IoT Security: Is the Real Test for Telcos Still to Come?

According to a GSMA report, typical usage, such as call duration, is also changing.

IoT device security
will become even more complex

The introduction of 5G network slicing will support a wide range of new use cases and revenue opportunities. However, the rise of network slices will also expand the attack surface available to hackers by exposing more entry points that need protection: user devices, radio access and core networks, the mobile edge, Internet, roaming and air interfaces. All of these must be protected.

The addition of APIs to these slices will mean more types of enterprises will be communicating, and they will all have different security requirements. Greater flexibility in managing who can send what will be required, meaning security considerations will need to be addressed at an individual level. For example, even though both 4G and 5G applications support video services, there are vastly different security requirements for mission critical video applications like remote surgery, as opposed to what would be required for a simple video conference.

To protect IoT devices going forward, it is paramount for CSPs to understand what the device is and the context of its communications. By doing so, you can understand if a device is changing its behavior, or if the eSIM/SIM card has changed. For example, changes in behavior, such as sudden spikes in traffic, can indicate that the device has been taken over by a botnet. By detecting changes in behavior, you can identify the signature of a rogue device and use this to find more devices with the same fingerprint and potentially block them. In addition, by analyzing the data that devices are sending with their mobile connectivity information, you will be able to identify if the rogue device is a lone actor or part of a wider, coordinated attack. To make matters even more confusing, COVID-19 has created a fundamental shift to what is deemed ‘normal’ behavior and traffic. Operators are now seeing significant volume increases both in data and voice, with domestic usage patterns shifting toward the day, away from the evening, and business traffic abating due to remote working.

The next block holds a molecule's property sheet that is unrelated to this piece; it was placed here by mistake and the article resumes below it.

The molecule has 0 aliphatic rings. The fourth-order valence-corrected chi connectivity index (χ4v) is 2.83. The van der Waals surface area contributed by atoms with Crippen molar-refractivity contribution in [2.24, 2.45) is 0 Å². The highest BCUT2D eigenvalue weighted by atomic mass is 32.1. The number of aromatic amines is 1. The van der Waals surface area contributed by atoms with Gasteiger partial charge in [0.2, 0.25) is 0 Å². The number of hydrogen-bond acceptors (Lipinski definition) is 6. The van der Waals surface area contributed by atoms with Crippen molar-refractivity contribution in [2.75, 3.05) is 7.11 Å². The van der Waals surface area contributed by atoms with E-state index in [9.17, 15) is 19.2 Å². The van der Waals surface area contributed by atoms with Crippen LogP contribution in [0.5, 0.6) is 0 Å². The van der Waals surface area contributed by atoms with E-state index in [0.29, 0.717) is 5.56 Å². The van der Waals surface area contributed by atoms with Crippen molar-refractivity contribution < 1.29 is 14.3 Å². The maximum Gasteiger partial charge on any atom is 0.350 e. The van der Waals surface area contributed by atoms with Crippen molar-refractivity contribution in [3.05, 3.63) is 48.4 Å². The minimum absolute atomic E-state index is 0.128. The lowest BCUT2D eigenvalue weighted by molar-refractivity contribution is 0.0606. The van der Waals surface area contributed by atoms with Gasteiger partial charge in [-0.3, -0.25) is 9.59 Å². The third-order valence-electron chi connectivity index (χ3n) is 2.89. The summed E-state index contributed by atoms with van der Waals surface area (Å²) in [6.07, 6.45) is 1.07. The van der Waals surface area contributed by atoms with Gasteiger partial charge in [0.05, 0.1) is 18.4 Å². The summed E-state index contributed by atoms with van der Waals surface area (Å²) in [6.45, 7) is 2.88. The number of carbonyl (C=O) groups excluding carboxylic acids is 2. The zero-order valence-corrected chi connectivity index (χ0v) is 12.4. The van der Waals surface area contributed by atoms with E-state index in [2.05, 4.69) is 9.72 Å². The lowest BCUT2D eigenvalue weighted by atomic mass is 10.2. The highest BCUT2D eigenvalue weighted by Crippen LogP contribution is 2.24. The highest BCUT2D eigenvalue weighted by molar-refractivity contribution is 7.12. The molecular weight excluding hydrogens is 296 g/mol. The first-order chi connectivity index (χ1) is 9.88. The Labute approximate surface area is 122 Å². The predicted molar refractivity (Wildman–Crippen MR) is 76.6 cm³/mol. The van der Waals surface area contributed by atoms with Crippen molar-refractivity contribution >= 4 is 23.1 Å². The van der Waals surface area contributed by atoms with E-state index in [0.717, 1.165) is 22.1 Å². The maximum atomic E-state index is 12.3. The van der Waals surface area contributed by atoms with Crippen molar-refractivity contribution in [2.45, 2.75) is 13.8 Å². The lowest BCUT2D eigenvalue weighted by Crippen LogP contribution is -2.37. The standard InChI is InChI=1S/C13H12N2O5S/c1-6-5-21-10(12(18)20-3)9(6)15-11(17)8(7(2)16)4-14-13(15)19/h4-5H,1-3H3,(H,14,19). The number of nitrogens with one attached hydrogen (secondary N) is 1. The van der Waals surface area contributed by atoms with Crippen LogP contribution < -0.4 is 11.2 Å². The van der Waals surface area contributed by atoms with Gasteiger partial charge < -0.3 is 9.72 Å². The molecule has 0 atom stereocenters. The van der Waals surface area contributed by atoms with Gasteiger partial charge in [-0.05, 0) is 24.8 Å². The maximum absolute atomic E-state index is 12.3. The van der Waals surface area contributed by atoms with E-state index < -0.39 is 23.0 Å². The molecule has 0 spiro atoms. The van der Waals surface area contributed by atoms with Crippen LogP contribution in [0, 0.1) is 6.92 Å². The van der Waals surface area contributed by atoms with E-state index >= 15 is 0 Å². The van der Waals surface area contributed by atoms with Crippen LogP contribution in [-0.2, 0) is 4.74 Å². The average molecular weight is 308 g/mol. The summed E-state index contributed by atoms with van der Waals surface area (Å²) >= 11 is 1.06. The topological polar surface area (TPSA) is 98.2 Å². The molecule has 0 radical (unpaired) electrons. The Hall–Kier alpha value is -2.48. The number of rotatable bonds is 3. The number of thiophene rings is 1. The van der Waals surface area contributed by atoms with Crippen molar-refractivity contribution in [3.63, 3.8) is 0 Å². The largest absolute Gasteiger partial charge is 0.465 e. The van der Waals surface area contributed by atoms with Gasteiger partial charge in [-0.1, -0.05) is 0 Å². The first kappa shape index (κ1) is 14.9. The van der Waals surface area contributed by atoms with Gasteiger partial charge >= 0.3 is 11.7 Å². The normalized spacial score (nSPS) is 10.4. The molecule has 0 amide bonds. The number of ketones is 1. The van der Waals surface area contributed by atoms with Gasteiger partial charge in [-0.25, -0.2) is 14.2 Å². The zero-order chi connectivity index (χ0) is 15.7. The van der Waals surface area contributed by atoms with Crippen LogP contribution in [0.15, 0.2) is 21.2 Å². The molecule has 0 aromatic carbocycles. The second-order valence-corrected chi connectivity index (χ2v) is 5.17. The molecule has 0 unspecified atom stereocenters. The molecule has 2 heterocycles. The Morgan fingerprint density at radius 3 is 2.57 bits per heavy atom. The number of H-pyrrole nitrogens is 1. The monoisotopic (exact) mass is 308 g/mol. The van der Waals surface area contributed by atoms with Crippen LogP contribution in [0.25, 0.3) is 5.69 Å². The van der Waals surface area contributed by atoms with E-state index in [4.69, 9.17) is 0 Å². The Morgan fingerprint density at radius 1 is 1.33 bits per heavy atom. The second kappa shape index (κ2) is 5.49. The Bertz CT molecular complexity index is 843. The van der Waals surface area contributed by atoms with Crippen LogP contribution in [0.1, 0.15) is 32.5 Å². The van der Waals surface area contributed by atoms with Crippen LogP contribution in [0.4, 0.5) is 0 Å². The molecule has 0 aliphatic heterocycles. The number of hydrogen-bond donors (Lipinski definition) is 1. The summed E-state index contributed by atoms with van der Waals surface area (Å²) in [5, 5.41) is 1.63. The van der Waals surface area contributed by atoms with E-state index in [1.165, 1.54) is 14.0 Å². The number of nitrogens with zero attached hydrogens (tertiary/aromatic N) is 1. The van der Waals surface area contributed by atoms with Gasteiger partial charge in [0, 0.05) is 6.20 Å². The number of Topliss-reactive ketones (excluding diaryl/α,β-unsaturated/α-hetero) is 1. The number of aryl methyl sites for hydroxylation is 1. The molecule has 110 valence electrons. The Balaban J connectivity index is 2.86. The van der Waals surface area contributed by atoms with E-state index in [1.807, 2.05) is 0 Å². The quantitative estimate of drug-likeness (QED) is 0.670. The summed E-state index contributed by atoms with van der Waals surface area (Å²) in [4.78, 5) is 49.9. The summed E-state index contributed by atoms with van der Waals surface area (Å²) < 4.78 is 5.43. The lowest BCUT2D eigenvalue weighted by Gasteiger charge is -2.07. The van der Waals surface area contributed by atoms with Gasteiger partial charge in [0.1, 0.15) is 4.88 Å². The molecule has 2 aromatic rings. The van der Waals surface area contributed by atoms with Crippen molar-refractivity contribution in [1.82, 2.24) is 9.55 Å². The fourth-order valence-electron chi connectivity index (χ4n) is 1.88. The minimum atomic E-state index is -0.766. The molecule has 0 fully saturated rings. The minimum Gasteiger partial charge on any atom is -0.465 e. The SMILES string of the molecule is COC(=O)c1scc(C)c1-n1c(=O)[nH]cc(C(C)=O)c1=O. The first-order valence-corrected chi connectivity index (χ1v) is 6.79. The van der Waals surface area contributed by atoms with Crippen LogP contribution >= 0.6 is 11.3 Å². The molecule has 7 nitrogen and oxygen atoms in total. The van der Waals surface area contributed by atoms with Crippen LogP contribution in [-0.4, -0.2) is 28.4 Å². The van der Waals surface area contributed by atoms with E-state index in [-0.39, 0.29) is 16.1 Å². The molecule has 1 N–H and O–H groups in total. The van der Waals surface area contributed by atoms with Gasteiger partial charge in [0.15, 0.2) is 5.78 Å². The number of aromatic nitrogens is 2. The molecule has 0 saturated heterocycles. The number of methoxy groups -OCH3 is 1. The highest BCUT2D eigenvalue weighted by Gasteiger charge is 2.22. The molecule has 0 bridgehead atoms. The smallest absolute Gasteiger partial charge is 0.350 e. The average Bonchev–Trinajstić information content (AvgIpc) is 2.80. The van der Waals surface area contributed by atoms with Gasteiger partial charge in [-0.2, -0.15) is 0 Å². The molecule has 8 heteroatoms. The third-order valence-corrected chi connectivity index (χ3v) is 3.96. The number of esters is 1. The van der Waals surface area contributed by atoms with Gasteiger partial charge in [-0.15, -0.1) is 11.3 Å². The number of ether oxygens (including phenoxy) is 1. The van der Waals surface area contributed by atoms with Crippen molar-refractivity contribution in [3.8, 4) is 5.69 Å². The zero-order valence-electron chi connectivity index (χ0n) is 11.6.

According to a GSMA report, typical usage, such as call duration, is also changing. Traditional rules-based fraud and detection tools will not understand this shift, which could result in a spike in false positives alarms or worse, with fraud and security threats going unabated. This underscores the need for AI and machine learning-assisted fraud and security threat detection tools to recognize new patterns so that network security teams are equipped with the best protections.

In addition, CSPs will need to have the same understanding of how their IoT devices and subscribers are protected on-net as well as when they are roaming.  In the case of your subscribers, if someone is driving their autonomous car on your network, you want to ensure that it is not vulnerable to attacks. Similarly, when your subscribers’ devices are roaming on another network, you want to make sure they are being protected. Juniper Research projects that by 2022, IoT roaming revenues will increase by 20 to 30 percent. Therefore, multi-protocol signaling firewalls are required to ensure that traffic that traverses between your 3G, 4G, and 5G networks has the proper security protections in place, and that your roaming devices are steered to preferred partner networks.

Recent research sponsored by Mobileum found consumers and enterprises alike want CSPs to take a leadership role in the protection of their data and devices—and they want reassurance from their CSPs about the detailed steps they are taking.  In fact, subscribers will stake their customer loyalty on it. The same research found that 58 percent of enterprises and 52 percent of consumers said that they would leave their operator in the event of a security breach.

IoT network security is complex, but not impossible. Developments in multi-signaling firewalls and AI and machine learning capabilities mean that network security teams no longer need to feel ill-prepared when it comes to IoT device security. Instead, they have the tools to detect current and emerging threats and protections that ensure that IoT-based messages are verified and allowed to be sent by that operator, to that user, in that context, from that location.


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